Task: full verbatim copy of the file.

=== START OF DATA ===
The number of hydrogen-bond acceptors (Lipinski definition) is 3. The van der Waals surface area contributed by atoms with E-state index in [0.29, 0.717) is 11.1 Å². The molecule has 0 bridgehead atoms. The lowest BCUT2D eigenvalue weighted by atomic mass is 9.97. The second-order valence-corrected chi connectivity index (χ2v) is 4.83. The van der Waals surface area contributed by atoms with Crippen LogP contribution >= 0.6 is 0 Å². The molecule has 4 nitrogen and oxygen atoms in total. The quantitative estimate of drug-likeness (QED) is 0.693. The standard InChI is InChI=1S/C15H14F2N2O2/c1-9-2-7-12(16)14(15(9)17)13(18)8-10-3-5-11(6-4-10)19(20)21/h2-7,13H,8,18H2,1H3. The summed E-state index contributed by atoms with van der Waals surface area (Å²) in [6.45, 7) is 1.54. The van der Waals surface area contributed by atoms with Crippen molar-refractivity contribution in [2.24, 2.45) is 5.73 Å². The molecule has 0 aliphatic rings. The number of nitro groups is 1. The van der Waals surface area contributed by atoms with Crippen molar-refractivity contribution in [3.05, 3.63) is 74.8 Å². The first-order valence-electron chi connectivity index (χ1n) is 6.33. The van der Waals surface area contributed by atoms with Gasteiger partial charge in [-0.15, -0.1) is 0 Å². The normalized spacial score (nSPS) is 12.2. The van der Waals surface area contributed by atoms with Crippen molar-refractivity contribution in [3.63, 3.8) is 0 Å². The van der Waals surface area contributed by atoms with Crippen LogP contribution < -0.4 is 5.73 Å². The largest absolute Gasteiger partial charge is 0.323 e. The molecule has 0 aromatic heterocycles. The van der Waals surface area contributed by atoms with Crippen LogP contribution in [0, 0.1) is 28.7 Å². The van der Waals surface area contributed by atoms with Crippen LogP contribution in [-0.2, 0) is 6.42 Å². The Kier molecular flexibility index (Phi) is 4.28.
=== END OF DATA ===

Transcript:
The number of hydrogen-bond acceptors (Lipinski definition) is 3. The van der Waals surface area contributed by atoms with E-state index in [0.29, 0.717) is 11.1 Å². The molecule has 0 bridgehead atoms. The lowest BCUT2D eigenvalue weighted by atomic mass is 9.97. The second-order valence-corrected chi connectivity index (χ2v) is 4.83. The van der Waals surface area contributed by atoms with Crippen LogP contribution >= 0.6 is 0 Å². The molecule has 4 nitrogen and oxygen atoms in total. The quantitative estimate of drug-likeness (QED) is 0.693. The standard InChI is InChI=1S/C15H14F2N2O2/c1-9-2-7-12(16)14(15(9)17)13(18)8-10-3-5-11(6-4-10)19(20)21/h2-7,13H,8,18H2,1H3. The summed E-state index contributed by atoms with van der Waals surface area (Å²) in [6.45, 7) is 1.54. The van der Waals surface area contributed by atoms with Crippen molar-refractivity contribution in [2.24, 2.45) is 5.73 Å². The molecule has 0 aliphatic rings. The number of nitro groups is 1. The van der Waals surface area contributed by atoms with Crippen molar-refractivity contribution in [3.05, 3.63) is 74.8 Å². The first-order valence-electron chi connectivity index (χ1n) is 6.33. The van der Waals surface area contributed by atoms with Gasteiger partial charge in [-0.15, -0.1) is 0 Å². The normalized spacial score (nSPS) is 12.2. The van der Waals surface area contributed by atoms with Crippen molar-refractivity contribution in [3.63, 3.8) is 0 Å². The van der Waals surface area contributed by atoms with Crippen LogP contribution < -0.4 is 5.73 Å². The largest absolute Gasteiger partial charge is 0.323 e. The molecule has 0 aromatic heterocycles. The van der Waals surface area contributed by atoms with Crippen LogP contribution in [0, 0.1) is 28.7 Å². The van der Waals surface area contributed by atoms with Crippen LogP contribution in [-0.2, 0) is 6.42 Å². The Kier molecular flexibility index (Phi) is 4.28.